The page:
Viscount Astor

Perhaps I may put forward the Government's position. We were disappointed, but not surprised, to discover that the noble Lord, Lord Stoddart of Swindon, had tabled an amendment to leave Clause 3 out of the Bill. I was not surprised because the noble Lord had made his position absolutely clear during the debate on Second Reading. He said that he did not like some of the aspects of the Bill and that he would table amendments. The noble Lord was a lone voice; the many excellent speeches made from both sides of the Chamber on Second Reading were not in agreement with him—I see that the noble Lord wishes to intervene. I am happy for him to do so.

Lord Stoddart of Swindon

I am much obliged to the noble Viscount. I must point out that I was not a lone voice on Second Reading; indeed, my noble friend Lord Cocks of Hartcliffe joined me in saying some words which were not of comfort in regard to the Bill.

Viscount Astor

Perhaps I should rephrase my remark. I think I can say that not everyone agreed with all parts of the noble Lord's speech. I believe that even the noble Lord, Lord Cocks, did not agree with everything that the noble Lord, Lord Stoddart, said.

It is true to say that Clause 3 has had a chequered history. Unlike many of the other clauses, this clause has been in the Bill from the outset. It only managed to survive in the Bill when it was considered in Committee in another place by virtue of the casting vote of the chairman. Initially, the Government were not in favour of this clause. As Members of the Committee know, selling cigarettes to children, whether singly or in packets, is already an offence. Clause 3, therefore, at least partly duplicates the present law. It was primarily for this reason that the Government did not support the clause originally.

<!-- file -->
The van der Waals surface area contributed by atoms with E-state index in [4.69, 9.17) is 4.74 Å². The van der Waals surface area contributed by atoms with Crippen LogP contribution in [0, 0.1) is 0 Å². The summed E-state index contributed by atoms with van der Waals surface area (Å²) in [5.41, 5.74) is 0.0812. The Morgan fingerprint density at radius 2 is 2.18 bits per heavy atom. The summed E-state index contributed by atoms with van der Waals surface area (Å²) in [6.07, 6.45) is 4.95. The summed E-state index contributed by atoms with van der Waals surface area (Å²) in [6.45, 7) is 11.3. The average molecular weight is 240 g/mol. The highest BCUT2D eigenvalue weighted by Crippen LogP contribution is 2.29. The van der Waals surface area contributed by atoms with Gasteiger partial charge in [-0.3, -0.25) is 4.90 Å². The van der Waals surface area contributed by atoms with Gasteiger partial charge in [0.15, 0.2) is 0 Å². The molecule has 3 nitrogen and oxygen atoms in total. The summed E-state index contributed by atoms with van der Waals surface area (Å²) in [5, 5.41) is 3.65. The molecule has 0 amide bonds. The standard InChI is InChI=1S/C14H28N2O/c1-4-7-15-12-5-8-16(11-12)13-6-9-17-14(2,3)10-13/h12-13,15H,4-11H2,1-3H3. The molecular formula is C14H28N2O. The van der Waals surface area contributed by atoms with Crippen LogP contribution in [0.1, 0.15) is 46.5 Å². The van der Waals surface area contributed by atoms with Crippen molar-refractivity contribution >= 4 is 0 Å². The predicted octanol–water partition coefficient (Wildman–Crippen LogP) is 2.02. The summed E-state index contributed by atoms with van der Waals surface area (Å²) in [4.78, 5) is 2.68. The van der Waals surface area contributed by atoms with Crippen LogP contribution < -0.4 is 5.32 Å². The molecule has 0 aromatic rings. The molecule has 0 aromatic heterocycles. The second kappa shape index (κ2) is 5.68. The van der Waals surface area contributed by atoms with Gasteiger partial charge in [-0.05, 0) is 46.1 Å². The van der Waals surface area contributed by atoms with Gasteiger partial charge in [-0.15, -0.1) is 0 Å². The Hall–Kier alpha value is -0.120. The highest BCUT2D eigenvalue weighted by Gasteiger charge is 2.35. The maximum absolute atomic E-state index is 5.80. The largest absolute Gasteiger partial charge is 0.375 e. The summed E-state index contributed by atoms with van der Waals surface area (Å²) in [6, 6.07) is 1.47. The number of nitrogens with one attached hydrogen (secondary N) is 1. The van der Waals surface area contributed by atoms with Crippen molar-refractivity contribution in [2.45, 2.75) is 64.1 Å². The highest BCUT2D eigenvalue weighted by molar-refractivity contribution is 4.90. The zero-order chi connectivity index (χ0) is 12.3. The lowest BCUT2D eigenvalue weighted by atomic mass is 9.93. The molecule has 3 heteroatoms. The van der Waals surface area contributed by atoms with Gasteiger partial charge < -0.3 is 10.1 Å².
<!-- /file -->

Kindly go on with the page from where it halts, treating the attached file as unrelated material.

However, the Government listened carefully to the strong arguments eloquently expressed by the supporters of this clause in both Houses. We also listened to the representations from local organisations and members of the public about the importance of keeping it in the Bill. Those factors, and one other, persuaded the Government that they should withdraw their opposition to the clause. The deciding factor was that this clause has the full support of the Minister at the Department of Health who is responsible for smoking and the Government's own Chief Medical Officer.

Opponents of this clause argue that it has nothing to do with protecting children from tobacco and that it simply impinges on the rights of adults to buy cigarettes singly. That argument does have some logic. But there is no evidence whatever to show that there are large numbers of adults across the country who buy cigarettes in ones or twos and whose rights would be infringed by this clause. I am told that even the custom of adults buying one or two cigarettes in a restaurant or hotel after a meal is no longer common as they are now generally offered free, courtesy of the management.

Equally, I have to acknowledge that there is no evidence that large numbers of children buy cigarettes other than in packs of 10 or 20. Research commissioned by the Department of Health in 1988 showed that only 2 per cent. of children under 16 bought cigarettes in numbers fewer than 10. Nevertheless, the sale of single cigarettes to children is a problem. It kick-starts the smoking habit and can lead to a life of addiction and disease.

The Government accept that it is important to get the message across to retailers that selling cigarettes to young children in ones and twos is just as reprehensible and unlawful as selling them in packs of 10 or 20. The clause reinforces that message and makes it explicit that selling single or loose cigarettes is an offence. Therefore, I hope that the noble Lord, Lord Stoddart, will recognise that this is not a draconian measure designed specifically to curtail the rights of adult smokers. Its primary purpose is to protect children by ensuring that retailers realise the consequences of selling single cigarettes to them.

The Bill in its present form has the full support of the Government and of the Opposition parties. It has also been accepted by the tobacco industry and is not opposed by the retail trade. Therefore, I must say that I find it extraordinary that the noble Lord, Lord Stoddart of Swindon, should seek to go out on a limb and try to reduce its effectiveness by attempting to remove Clause 3. I invite the noble Lord not to divide the Committee on the matter.

Lord Rea